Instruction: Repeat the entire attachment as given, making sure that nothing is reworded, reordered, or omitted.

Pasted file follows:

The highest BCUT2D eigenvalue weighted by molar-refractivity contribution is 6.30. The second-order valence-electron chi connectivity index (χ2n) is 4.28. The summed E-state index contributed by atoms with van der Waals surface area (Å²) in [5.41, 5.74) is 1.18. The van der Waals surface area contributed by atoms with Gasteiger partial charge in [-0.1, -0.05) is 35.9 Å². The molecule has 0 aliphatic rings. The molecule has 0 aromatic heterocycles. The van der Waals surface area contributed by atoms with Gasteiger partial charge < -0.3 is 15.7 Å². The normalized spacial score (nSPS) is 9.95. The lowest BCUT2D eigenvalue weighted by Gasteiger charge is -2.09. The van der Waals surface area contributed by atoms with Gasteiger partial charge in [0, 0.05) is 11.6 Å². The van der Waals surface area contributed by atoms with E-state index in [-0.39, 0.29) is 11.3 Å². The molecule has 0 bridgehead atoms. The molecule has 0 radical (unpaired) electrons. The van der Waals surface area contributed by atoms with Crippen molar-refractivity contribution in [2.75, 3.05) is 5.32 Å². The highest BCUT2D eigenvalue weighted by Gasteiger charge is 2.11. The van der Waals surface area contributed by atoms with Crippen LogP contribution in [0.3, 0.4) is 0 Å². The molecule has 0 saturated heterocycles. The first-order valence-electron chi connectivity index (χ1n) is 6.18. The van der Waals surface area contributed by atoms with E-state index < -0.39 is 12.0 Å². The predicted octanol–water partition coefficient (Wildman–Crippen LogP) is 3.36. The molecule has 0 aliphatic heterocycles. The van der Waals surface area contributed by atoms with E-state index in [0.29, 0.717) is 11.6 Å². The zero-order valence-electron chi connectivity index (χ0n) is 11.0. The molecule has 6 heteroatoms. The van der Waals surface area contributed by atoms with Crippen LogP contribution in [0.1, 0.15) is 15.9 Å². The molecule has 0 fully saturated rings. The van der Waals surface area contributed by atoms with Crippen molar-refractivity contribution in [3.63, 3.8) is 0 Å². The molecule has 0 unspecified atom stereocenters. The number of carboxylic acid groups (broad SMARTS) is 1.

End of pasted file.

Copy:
The highest BCUT2D eigenvalue weighted by molar-refractivity contribution is 6.30. The second-order valence-electron chi connectivity index (χ2n) is 4.28. The summed E-state index contributed by atoms with van der Waals surface area (Å²) in [5.41, 5.74) is 1.18. The van der Waals surface area contributed by atoms with Gasteiger partial charge in [-0.1, -0.05) is 35.9 Å². The molecule has 0 aliphatic rings. The molecule has 0 aromatic heterocycles. The van der Waals surface area contributed by atoms with Gasteiger partial charge < -0.3 is 15.7 Å². The normalized spacial score (nSPS) is 9.95. The lowest BCUT2D eigenvalue weighted by Gasteiger charge is -2.09. The van der Waals surface area contributed by atoms with Gasteiger partial charge in [0, 0.05) is 11.6 Å². The van der Waals surface area contributed by atoms with E-state index in [-0.39, 0.29) is 11.3 Å². The molecule has 0 bridgehead atoms. The molecule has 0 radical (unpaired) electrons. The van der Waals surface area contributed by atoms with Crippen molar-refractivity contribution in [2.75, 3.05) is 5.32 Å². The highest BCUT2D eigenvalue weighted by Gasteiger charge is 2.11. The van der Waals surface area contributed by atoms with Crippen LogP contribution in [0.3, 0.4) is 0 Å². The molecule has 0 saturated heterocycles. The first-order valence-electron chi connectivity index (χ1n) is 6.18. The van der Waals surface area contributed by atoms with E-state index < -0.39 is 12.0 Å². The predicted octanol–water partition coefficient (Wildman–Crippen LogP) is 3.36. The molecule has 0 aliphatic heterocycles. The van der Waals surface area contributed by atoms with E-state index in [0.29, 0.717) is 11.6 Å². The zero-order valence-electron chi connectivity index (χ0n) is 11.0. The molecule has 6 heteroatoms. The van der Waals surface area contributed by atoms with Crippen LogP contribution in [0.1, 0.15) is 15.9 Å². The molecule has 0 fully saturated rings. The van der Waals surface area contributed by atoms with Crippen molar-refractivity contribution in [3.63, 3.8) is 0 Å². The molecule has 0 unspecified atom stereocenters. The number of carboxylic acid groups (broad SMARTS) is 1.